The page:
With Facebook about to go public, more lawsuits against the social network giant are making headlines. This time, a potential class action lawsuit is brewing stemming from Facebook’s practice of tracking its users on the Internet even after they have left the Facebook site. Attorneys filed the lawsuit in Maryland, accusing Facebook of violating wiretapping and privacy laws.
This practice is not new, apparently, as Google admitted last month to tracking peoples’ activity on the Internet. In order to do so, Google used loopholes in browser’s privacy settings. Caught red-handed, Google defended the practice by saying that Facebook’s “like” feature (that little thumbs-up icon) does exactly the same thing. Under pressure from the Obama Administration, Google installed a “do not track” option on its Chrome browser. However, federal regulators never pressured Facebook to do the same.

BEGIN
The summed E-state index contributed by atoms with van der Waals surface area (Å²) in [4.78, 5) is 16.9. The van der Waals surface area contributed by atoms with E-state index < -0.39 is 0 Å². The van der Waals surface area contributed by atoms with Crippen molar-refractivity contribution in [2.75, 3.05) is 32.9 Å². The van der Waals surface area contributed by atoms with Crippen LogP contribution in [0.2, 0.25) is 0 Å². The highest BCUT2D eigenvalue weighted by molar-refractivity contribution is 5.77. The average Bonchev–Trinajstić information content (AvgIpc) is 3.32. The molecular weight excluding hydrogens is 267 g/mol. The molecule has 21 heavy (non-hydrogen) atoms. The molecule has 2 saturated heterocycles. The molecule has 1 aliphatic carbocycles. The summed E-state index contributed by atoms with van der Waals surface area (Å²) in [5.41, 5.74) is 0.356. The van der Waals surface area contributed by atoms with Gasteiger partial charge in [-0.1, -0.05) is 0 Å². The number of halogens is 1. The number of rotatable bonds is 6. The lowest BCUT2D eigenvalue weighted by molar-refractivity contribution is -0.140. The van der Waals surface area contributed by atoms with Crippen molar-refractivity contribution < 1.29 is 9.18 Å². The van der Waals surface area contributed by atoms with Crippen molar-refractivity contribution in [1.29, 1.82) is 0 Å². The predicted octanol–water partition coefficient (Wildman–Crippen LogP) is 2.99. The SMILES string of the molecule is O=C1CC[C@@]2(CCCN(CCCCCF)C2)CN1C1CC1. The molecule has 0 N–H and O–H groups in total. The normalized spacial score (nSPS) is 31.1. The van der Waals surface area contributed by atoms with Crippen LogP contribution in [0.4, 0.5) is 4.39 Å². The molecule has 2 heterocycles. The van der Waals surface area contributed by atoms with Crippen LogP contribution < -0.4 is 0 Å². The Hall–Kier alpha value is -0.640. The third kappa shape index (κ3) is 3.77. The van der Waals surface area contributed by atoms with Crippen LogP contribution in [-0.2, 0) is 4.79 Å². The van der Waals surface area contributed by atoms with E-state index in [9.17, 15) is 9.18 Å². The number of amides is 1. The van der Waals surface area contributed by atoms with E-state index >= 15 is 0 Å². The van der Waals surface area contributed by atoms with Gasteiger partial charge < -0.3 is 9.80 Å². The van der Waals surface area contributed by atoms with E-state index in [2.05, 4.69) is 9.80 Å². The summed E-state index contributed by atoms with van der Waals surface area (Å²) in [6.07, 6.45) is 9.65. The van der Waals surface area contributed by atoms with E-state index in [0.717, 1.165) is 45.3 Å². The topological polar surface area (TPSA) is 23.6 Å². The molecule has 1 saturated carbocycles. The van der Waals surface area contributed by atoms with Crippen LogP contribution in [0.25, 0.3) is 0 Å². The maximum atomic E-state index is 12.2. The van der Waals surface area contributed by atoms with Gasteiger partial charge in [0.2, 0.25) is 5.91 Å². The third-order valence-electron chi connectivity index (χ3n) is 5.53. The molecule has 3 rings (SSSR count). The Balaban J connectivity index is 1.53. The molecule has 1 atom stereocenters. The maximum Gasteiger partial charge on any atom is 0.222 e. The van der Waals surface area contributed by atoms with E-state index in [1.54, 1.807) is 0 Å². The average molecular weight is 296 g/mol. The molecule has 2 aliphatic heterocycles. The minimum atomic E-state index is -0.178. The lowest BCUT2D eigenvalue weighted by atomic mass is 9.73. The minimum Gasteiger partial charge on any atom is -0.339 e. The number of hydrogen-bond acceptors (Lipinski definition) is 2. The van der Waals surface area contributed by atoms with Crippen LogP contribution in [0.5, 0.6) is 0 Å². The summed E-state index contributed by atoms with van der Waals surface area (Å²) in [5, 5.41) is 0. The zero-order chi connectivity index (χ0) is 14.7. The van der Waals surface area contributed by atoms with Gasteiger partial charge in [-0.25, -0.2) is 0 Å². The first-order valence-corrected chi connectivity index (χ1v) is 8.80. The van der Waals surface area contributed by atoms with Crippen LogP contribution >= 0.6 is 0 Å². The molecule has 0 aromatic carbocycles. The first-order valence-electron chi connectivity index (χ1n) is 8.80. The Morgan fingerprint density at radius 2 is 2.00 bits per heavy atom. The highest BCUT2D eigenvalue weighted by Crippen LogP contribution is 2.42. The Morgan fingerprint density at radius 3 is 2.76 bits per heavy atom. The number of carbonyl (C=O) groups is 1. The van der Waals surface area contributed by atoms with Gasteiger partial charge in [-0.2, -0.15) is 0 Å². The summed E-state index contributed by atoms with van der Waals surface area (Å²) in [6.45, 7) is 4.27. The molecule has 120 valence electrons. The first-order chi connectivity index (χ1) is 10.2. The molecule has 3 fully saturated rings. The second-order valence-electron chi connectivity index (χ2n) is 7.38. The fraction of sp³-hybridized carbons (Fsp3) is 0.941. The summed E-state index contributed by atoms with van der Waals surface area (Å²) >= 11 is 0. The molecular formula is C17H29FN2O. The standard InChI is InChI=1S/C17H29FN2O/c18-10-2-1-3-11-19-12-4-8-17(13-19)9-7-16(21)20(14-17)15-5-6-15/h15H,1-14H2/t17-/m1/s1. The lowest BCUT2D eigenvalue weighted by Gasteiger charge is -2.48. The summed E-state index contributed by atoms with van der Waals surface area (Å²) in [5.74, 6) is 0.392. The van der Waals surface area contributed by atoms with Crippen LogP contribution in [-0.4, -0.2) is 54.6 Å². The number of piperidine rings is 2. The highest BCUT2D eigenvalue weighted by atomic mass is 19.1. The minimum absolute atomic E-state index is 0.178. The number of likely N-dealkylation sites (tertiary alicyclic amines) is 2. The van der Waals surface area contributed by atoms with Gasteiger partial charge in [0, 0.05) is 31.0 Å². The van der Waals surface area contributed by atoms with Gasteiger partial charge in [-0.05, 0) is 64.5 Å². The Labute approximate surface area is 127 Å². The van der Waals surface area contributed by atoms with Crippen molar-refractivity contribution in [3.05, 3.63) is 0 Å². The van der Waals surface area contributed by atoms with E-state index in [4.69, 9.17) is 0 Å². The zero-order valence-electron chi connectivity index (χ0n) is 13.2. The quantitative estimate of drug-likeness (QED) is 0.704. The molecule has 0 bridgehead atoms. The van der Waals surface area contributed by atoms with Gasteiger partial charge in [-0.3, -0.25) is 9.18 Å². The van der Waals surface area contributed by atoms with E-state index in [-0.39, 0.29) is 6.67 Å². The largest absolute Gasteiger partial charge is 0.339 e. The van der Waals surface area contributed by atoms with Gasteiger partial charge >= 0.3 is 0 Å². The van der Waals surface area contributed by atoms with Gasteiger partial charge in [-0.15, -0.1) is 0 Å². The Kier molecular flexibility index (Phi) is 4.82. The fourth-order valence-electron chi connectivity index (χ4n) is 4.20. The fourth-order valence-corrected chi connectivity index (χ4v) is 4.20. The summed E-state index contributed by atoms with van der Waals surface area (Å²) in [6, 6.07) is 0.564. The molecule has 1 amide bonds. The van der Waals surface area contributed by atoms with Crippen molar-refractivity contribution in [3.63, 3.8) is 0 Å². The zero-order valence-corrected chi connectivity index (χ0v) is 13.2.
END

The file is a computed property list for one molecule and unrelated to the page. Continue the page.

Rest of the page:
You likely notice Facebook’s thumbs-up “like” feature all over the web. The little thumb has caused big problems for Facebook. Earlier this year, a California lawsuit accused Facebook of using peoples’ name and images without their permission in promoting products “liked” by the users. The lawsuit is pending, but it could cost Facebook millions in damages.
Is Facebook tracking your Internet activity?
Colson Hicks Eidson – Florida class action attorneys